YOUR LIFE ON BRAINWISE: PART 4 By Jane Wilson- Parent Engagement Specialist

We all need our tribe – last month we learned that we are neurologically designed to feel safest when we belong to and are part of a group. Our Constellation of Supportprovides assistance when we are working to solve a problem, and it can even help us avoid them.

One of the first steps to preventing a problem is realizing that you have one, which is the purpose of the BrainWise third Wise Way: Recognizing Red Flags. Red flag warnings identify internal and external signals that warn you that your lizard brain is beginning to activate itself. Learning to recognize your red flags helps you use wizard brain thinking. There are two types of red flag warnings:

Internal Red Flags: What you feel inside

·         Stomach tightening

·         Fast heartbeat

·         Tight muscles

·         Dry mouth

·         Tightness in throat

External Red Flags: What you see, hear or do

·         Clenched fists

·         Gritted teeth

·         Red face

·         Slammed door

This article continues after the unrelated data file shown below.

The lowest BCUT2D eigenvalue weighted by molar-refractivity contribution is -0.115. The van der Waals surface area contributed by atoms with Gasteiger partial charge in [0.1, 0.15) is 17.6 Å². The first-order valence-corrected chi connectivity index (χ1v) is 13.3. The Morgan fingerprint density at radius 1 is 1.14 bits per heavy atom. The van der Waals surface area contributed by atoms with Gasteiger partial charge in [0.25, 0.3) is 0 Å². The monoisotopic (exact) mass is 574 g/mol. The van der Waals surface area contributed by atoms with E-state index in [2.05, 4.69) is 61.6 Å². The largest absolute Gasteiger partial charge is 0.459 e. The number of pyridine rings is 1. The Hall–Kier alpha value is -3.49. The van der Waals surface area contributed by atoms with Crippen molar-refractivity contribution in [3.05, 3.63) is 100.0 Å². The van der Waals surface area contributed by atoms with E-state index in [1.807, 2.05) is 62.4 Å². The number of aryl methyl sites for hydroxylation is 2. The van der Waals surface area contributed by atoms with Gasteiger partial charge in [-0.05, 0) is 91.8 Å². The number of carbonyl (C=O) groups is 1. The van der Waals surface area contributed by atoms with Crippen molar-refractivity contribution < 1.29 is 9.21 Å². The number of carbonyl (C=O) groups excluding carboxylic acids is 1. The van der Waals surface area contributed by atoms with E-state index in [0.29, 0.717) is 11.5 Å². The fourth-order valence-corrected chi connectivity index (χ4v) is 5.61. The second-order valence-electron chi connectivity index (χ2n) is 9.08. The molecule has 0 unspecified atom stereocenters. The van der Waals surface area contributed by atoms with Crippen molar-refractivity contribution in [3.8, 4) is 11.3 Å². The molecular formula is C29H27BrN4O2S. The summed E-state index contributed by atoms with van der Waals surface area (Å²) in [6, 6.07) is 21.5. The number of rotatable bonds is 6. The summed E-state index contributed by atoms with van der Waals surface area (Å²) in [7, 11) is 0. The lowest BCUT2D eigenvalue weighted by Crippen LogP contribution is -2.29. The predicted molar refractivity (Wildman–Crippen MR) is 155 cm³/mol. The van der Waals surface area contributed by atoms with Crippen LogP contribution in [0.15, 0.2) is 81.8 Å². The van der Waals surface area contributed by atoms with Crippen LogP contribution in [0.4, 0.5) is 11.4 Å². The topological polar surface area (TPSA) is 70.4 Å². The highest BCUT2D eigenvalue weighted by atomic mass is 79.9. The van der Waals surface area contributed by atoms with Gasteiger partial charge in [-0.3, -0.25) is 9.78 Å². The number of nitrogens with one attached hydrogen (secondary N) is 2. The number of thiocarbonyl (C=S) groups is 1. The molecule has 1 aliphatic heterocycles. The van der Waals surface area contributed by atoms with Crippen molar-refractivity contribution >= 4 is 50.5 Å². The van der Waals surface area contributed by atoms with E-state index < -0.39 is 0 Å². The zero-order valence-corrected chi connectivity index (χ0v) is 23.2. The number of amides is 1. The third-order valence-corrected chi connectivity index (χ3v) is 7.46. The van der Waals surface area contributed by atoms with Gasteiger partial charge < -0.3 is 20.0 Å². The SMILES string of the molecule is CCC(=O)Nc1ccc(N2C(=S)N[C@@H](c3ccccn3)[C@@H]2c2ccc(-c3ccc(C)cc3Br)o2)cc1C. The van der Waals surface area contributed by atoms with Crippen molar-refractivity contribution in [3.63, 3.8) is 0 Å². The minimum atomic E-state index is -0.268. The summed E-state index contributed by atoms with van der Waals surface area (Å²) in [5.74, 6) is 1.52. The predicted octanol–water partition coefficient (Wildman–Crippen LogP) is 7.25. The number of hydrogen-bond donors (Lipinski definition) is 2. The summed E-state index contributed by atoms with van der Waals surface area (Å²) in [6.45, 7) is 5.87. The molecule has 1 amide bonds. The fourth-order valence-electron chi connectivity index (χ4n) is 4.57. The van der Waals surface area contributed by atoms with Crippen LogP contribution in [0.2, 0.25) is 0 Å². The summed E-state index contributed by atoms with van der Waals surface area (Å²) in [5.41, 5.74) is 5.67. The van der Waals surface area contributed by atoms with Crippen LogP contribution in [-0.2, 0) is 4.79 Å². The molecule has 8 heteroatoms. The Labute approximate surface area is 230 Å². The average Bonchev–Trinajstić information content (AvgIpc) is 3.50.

·         Shouting

People with good thinking skills pay attention to red flags and are alert to their cues. They use them to assess and analyze a situation. Recognizing red flags can help you avoid or prepare for problems. Red flags give your wizard brain additional information to make decisions and create new pathways to your wizard brain.

One way to increase recognition of your red flag warnings is through practicing mindfulness. In simplest terms, mindfulness is the ability to be fully present – aware of where we are and what we are doing.  When we become more conscious of how we feel in the present, we become aware of the changes in our bodies when we are angry or under stress. As you become more aware of your emotions, your brain builds networks and pathways that help you control your actions within your wizard brain. Studies also show that when kids learn mindfulness skills, they demonstrate significant improvement in attention, impulse control, ability to regulate emotions, and development of empathy.

For more information on Engaging Families and the BrainWise program, email jane@teamwandp.org.

Gordon CoombesComment